Academic journal article International Social Science Review

Protection from Tragedy: Developing Effective and Legitimate Safe Zones after the Tragedy of Srebrenica

Academic journal article International Social Science Review

Protection from Tragedy: Developing Effective and Legitimate Safe Zones after the Tragedy of Srebrenica

Article excerpt

Over the course of a week in July 1995, genocide on a scale not seen in Europe since the Holocaust occurred. In the midst of a bloody civil war, the Bosnian Serb Army slaughtered more than seven thousand civilians. These massacres followed the collapse of the United Nations (UN) safe area around Srebrenica, where thousands of Bosnian Muslims had gathered under the illusion that the UN force in the village would protect them from Serbian aggression. However, the UN presence and safe area in Srebrenica failed to protect the population from Serbian forces, which overran the village and committed a series of violent crimes against humanity, including genocide and ethnic cleansing. In addition to the deaths and immense destruction caused by the failure of the UN safe area, its collapse resulted in long-term harm to the UN's reputation, casting doubt on the viability of the safe area concept.

It is not surprising that some question the safe area concept after Srebrenica, and indeed some concerns are valid. However, this failure does not mean that safe areas are not an effective and legitimate tool for the UN to protect endangered populations. Instead, Srebrenica can serve as a guiding experience moving forward. Analyzing what went wrong in Srebrenica can provide the UN and the international community with the knowledge needed to affect a new approach to safe areas and titled safe zones, and to protect populations who are at risk of crimes against humanity, specifically genocide and ethnic cleansing. Combining the lessons of Srebrenica with recent developments in international law, specifically the international community's responsibility to protect, safe zones may be one of the most useful tools to protect populations in these instances. It is the aim of this paper to propose a new kind of protection, legitimate under international law, informed and molded by what went wrong with the UN safe area around Srebrenica: safe zones. This will be done through an analysis of the literature surrounding the events of Srebrenica, deterrence and peacekeeping, and the responsibility to protect. These ideas will then be brought together to give guidance to future application of the safe zone concept.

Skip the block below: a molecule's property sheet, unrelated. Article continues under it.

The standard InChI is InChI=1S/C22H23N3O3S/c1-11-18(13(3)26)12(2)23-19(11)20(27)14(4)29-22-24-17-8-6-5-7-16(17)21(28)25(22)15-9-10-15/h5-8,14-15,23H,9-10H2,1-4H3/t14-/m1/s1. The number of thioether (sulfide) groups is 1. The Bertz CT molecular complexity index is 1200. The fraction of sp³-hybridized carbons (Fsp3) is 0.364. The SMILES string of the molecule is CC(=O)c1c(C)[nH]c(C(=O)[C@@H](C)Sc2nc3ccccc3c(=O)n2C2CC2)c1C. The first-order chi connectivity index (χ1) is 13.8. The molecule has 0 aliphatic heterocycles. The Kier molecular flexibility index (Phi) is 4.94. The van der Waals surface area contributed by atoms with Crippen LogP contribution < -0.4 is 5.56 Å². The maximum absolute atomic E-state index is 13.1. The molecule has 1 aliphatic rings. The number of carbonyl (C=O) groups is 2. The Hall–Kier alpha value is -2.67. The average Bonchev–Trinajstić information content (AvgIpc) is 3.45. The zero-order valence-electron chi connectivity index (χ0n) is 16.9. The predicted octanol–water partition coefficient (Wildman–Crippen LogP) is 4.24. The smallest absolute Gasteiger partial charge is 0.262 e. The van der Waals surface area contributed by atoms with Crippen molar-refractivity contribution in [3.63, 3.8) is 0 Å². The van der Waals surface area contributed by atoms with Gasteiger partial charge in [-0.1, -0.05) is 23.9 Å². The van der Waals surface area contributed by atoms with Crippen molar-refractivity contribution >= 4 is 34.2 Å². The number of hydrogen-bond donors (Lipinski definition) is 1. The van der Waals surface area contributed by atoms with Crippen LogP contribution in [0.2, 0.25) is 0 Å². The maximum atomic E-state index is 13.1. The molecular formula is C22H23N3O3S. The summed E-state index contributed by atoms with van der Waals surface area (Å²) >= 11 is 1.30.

Literature Review

The safe zone concept is an original idea, albeit built upon several different fields of scholarship and research. The first field of research which contributes to the safe zone concept is work on the events surrounding and leading up to the failure at Srebrenica. The idea of a safe zone is that an area of land within a conflict area is declared to be free from military operation and attack. The goal is to offer a relatively secure area for civilians to seek refuge during conflict. The November 1999 report of the Secretary-General, which details the events related to Srebrenica, including background information on the Yugoslav crisis, details on the creation of the safe areas, the fall of Srebrenica, its aftermath, and an analysis of 'lessons learned,' is a key document for understanding the events of Srebrenica. This report cites numerous flaws in the safe area concept, including limitations in the mandated structure, forces assigned, air power utilization, the role of the United Nations, and limitations inherent in traditional peacekeeping operations. (1) Jan Willem Honig and Norbert Both also studied the events of Srebrenica and reached similar conclusions, noting that the institutional and operational shortcomings in the United Nations safe area predicated the failure of Srebrenica. These shortcomings include issues with the forces assigned to safe area duty, the system by which air support was used, the understandings of neutrality and impartiality utilized by the UN, and shortcomings within the safe area mandates and Security Council resolutions, which will be addressed in this paper. (2)

Sheila Zulfiqar Ahmad offers another view on the events of Srebrenica, focusing on the role of the UN in the Bosnian Crisis as a whole, but seeing the events of Srebrenica and other safe areas as "the UN's most conspicuous failure" (3) during the Bosnian Crisis. …

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